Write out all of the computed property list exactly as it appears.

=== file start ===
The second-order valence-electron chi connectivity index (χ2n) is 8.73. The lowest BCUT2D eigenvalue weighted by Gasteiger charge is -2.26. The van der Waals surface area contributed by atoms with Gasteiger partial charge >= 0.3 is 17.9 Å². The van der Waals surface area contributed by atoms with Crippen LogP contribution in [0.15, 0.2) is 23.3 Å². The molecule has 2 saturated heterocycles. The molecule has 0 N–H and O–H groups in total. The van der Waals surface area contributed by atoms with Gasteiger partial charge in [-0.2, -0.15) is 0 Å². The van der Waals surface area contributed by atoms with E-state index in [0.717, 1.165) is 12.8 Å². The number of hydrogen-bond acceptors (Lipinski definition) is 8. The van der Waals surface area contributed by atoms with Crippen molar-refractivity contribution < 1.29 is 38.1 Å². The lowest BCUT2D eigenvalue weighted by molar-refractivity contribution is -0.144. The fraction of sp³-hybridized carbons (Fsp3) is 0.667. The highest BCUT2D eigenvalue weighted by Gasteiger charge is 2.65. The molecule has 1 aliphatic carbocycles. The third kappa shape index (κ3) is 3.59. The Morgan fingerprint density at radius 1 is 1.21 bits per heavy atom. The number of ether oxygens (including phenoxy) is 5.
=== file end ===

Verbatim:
The second-order valence-electron chi connectivity index (χ2n) is 8.73. The lowest BCUT2D eigenvalue weighted by Gasteiger charge is -2.26. The van der Waals surface area contributed by atoms with Gasteiger partial charge >= 0.3 is 17.9 Å². The van der Waals surface area contributed by atoms with Crippen LogP contribution in [0.15, 0.2) is 23.3 Å². The molecule has 2 saturated heterocycles. The molecule has 0 N–H and O–H groups in total. The van der Waals surface area contributed by atoms with Gasteiger partial charge in [-0.2, -0.15) is 0 Å². The van der Waals surface area contributed by atoms with E-state index in [0.717, 1.165) is 12.8 Å². The number of hydrogen-bond acceptors (Lipinski definition) is 8. The van der Waals surface area contributed by atoms with Crippen molar-refractivity contribution < 1.29 is 38.1 Å². The lowest BCUT2D eigenvalue weighted by molar-refractivity contribution is -0.144. The fraction of sp³-hybridized carbons (Fsp3) is 0.667. The highest BCUT2D eigenvalue weighted by Gasteiger charge is 2.65. The molecule has 1 aliphatic carbocycles. The third kappa shape index (κ3) is 3.59. The Morgan fingerprint density at radius 1 is 1.21 bits per heavy atom. The number of ether oxygens (including phenoxy) is 5.